We often joke that we’re accidental activists. Marsha and I were the first same-sex couple to be married in Michigan on March 22.
Our joy turned to sadness when Governor Snyder declared that we, and over 300 other couples married that historic day, are legally married but cannot reap the benefits of marriage. The State is not recognizing our marriages.
Fast forward five months. We left at 6 a.m. – destination, a federal courthouse in Detroit. We were driving to a hearing, led by the ACLU of Michigan, to ask a judge to force the state to recognize our marriages as a matter of law and fundamental fairness. It was a mixture of excitement and anxiety for us.
After all, there’s a lot hanging in the balance for us and our fellow newlyweds – basic dignity and respect, paternal rights of parents, protection of children should one parent die, pensions and survivor benefits, health insurance, etc.
The matter of fundamental dignity and respect hit home immediately. When the State’s attorneys presented why we shouldn't get the benefits of marriage and why they don't think what they are doing is causing any harm, I broke down in tears. This basic emotional reaction came fast and hard. Experiencing lack of respect isn’t something new, but it’s usually more subtle. Their overt articulation of disrespect and quite frankly, discrimination, was jarring.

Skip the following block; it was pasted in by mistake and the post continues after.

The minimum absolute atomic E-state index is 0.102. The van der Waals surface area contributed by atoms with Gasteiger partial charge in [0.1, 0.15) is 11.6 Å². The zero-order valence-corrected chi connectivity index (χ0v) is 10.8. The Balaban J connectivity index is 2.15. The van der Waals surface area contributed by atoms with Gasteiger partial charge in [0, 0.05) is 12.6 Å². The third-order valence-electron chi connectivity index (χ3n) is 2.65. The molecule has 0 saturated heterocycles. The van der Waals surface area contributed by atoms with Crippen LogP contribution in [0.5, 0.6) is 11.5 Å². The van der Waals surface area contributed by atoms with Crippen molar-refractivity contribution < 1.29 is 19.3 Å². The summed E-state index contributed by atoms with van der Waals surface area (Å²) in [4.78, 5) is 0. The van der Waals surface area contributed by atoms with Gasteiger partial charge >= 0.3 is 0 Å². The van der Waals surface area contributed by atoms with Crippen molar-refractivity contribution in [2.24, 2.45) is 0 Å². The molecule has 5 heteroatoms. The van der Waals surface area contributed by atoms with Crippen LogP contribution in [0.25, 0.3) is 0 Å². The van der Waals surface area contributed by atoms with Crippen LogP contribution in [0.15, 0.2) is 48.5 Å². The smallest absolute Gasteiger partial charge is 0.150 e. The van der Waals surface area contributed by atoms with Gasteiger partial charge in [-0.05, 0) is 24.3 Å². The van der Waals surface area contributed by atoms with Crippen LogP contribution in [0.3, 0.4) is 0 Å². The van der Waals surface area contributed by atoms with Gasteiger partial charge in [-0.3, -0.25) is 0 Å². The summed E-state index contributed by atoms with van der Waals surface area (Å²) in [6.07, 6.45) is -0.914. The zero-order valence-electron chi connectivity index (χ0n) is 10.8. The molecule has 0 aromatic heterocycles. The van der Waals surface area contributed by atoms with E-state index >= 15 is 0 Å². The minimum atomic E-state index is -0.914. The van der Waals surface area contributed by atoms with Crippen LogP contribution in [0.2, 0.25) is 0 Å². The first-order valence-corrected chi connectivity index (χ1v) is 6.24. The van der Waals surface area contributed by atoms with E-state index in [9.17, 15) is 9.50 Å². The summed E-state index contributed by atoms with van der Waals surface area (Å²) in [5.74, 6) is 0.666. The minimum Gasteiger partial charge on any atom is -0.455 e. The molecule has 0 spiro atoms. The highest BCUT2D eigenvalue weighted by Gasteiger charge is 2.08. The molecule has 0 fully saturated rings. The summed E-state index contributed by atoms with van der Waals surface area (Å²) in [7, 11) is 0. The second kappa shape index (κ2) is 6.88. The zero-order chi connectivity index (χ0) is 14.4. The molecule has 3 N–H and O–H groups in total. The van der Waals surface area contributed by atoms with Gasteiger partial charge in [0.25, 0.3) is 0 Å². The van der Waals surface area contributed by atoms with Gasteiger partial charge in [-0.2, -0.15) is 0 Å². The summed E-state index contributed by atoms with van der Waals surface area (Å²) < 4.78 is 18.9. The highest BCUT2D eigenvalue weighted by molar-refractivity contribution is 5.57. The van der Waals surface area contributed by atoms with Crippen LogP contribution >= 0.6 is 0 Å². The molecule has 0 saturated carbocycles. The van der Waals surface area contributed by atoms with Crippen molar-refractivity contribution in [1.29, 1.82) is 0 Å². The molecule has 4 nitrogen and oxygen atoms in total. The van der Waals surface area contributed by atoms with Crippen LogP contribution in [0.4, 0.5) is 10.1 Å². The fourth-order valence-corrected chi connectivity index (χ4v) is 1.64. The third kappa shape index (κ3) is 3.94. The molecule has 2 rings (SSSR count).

We did not create the situation of having to take the State to court, as they claim, by getting married on March 22. We waited 27 years to get married, not by choice, but by exclusion – we simply weren’t allowed to marry. This exclusion was formalized in 2004 when the voters of Michigan passed a constitutional amendment banning same-sex marriage.
Judge Friedman stuck down that ban as unconstitutional on March 21. Fundamental rights cannot be trumped by the vote of a majority, especially a majority that no longer exists.
So, we had the opportunity, as did couples in four Michigan counties that we had long been waiting for. It was not a rush to marry; for us it was something that was a long time in the making.
What we are asking for is simple − to be treated equally.
We don’t want special rights, just the same rights afforded to other married couples. Being legally married and receiving the benefits and protections of marriage are not, and cannot be, mutually exclusive.
But by making that distinction, the State has caused us to challenge them in court. Doesn’t the State have better ways to spend their time and taxpayer dollars, like creating jobs and retaining productive citizens within our borders?
I want to thank the ACLU for taking the lead on this case and for sticking up for the rights of minorities. The bottom line in all of this – we are legally married and the State simply cannot mandatorily divorce us.
Guest post from Glenna DeJong, client in Caspar v. Snyder